9:45pm, Headhunters A rarity from New York's early no wave scene, Notekillers issued one searing 7-inch, 1978's "The Zipper" b/w "Clock Wise," an instrumental torrent of psychotic free-jazz precision and abrasive surf velocity. Sonic Youth's Thurston Moore tracked down a few unreleased recordings, live cuts, and demos for 2004 anthology Notekillers (1977-1981) on his imprint Ecstatic Peace. After a nearly three-decade hiatus, the killers are back on the loose. – Austin Powell

Cedric Burnside & Lightnin' Malcolm

10pm, Continental Club The grandson of R.L. Burnside, drummer Cedric Burnside began his career at 13 when he toured the world with the famed bluesman. Guitarist Lightnin' Malcolm grew up in rural Missouri and was also a child prodigy. Together they bring matchless energy to the blues, with an electrifying live show much bigger than just the two of them. 2 Man Wrecking Crew, their latest, is aptly titled. – Jim Caligiuri

Explode Into Colors

10pm, Wave Rooftop The incantations of Portland, Ore., trio Explode Into Colors are of the polyrhythmic variety, minimal keys, bass, and melodica buoyed by a warm front of percussion. A series of 7-inches last year sketched out a nice post-ESG dub plate, M.I.A. meets art school dropout. – Audra Schroeder

VV Brown

10pm, Latitude 30 Coming out of the same neo-soul bag as fellow Brits Duffy, Adele, and Amy Winehouse, Brown harnesses the verve of modern electro-pop with sophistication. The London songstress' delightfully retro leanings exude the spirit of doo-wop and Phil Spector girl groups on club-ready debut Travelling Like the Light. – Jay Trachtenberg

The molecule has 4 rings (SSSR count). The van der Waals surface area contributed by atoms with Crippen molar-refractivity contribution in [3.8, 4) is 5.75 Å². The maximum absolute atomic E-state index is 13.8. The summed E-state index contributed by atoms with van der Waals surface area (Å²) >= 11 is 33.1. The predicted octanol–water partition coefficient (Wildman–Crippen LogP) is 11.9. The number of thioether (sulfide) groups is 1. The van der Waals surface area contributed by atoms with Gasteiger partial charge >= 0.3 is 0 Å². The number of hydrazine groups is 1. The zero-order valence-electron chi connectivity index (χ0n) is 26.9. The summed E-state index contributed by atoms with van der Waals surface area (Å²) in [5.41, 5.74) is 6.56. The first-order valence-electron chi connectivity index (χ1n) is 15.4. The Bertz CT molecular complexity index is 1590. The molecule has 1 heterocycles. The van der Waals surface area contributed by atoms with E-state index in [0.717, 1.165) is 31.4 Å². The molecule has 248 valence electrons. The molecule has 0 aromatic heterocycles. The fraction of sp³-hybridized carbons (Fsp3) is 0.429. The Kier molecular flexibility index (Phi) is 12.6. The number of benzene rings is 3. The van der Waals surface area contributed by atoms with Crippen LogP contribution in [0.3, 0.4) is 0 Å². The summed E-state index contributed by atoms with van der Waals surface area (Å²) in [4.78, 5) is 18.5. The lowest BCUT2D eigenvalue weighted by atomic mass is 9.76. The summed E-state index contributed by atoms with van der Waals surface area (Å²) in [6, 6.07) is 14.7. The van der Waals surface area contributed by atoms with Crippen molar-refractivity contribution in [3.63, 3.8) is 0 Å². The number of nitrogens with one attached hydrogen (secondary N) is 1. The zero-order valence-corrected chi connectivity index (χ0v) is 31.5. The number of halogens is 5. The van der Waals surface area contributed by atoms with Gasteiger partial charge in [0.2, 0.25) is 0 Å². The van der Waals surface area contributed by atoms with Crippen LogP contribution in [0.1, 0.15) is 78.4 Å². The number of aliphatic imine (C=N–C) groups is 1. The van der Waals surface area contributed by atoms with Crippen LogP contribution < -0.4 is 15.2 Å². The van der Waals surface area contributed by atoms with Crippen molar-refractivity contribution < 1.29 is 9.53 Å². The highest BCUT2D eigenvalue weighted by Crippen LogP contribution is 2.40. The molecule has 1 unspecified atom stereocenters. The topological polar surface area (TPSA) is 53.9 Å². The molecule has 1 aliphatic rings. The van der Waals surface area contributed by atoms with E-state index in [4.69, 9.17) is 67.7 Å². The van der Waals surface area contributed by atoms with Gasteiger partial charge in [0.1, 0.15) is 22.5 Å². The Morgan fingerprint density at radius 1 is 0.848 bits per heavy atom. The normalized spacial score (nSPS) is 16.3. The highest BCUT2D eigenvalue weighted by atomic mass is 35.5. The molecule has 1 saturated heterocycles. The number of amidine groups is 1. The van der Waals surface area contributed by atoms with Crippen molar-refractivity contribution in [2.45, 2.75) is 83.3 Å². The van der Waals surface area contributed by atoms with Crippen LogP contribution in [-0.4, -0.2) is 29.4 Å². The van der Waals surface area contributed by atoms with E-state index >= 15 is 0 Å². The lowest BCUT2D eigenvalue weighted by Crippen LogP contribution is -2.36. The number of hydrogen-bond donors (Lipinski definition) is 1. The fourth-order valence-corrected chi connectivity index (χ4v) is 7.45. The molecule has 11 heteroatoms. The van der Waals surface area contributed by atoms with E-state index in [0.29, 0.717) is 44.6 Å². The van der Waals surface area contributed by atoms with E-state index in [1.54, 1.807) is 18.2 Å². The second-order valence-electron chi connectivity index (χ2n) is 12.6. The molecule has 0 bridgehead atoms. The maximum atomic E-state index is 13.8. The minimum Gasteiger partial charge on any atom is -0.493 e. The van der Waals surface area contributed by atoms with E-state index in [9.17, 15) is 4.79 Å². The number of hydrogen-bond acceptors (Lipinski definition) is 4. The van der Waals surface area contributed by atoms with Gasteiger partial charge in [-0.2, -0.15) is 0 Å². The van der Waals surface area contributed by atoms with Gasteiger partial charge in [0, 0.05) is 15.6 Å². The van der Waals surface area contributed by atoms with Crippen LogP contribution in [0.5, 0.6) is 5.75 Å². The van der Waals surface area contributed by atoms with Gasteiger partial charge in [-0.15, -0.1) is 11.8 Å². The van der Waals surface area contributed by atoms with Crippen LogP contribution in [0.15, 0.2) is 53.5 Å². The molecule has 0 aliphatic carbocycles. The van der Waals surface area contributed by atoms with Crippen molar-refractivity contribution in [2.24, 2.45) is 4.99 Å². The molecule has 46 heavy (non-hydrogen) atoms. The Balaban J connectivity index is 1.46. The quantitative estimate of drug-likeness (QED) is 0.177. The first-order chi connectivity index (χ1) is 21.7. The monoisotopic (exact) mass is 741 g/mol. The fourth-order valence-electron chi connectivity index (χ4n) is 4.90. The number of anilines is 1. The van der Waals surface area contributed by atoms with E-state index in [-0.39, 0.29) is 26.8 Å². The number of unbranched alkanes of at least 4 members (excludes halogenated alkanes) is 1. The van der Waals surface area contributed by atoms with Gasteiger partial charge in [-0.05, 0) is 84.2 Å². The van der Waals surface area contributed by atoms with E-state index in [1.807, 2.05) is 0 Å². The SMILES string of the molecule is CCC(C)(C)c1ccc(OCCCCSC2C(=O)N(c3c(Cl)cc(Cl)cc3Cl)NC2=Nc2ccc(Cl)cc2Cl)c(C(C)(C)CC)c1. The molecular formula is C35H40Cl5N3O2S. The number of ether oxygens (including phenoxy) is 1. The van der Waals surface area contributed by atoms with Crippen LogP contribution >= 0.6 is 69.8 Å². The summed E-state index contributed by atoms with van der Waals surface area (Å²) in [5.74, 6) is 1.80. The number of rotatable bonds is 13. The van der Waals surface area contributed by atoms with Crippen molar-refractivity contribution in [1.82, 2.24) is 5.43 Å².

Hayes Carll

10pm, Antone's Carll's wicked way with country & western won him coast-to-coast acclaim for 2008 debut Trouble in Mind (Lost Highway). He put his best face forward in the video for novelty hit "She Left Me for Jesus," and as you might guess from that title, Carll's following in the tracks of Willie; Steve "Darlin, Darlin" Goodman; and Shel Silverstein. – Dan Oko


10pm, Beauty Bar Backyard It's a Men's Men's Men's world, and you get to live in it, sucker. Bone up on your feminist/queer theory, 'cause we're getting a degree in fabulous! Le Tigre's J.D. Samson; brilliant, sexy art guerrillista Ginger Brooks Takahashi; and Mr. Ladybug Transistor Michael O'Neill fill your bookbag with luv. – Kate X Messer

Le Loup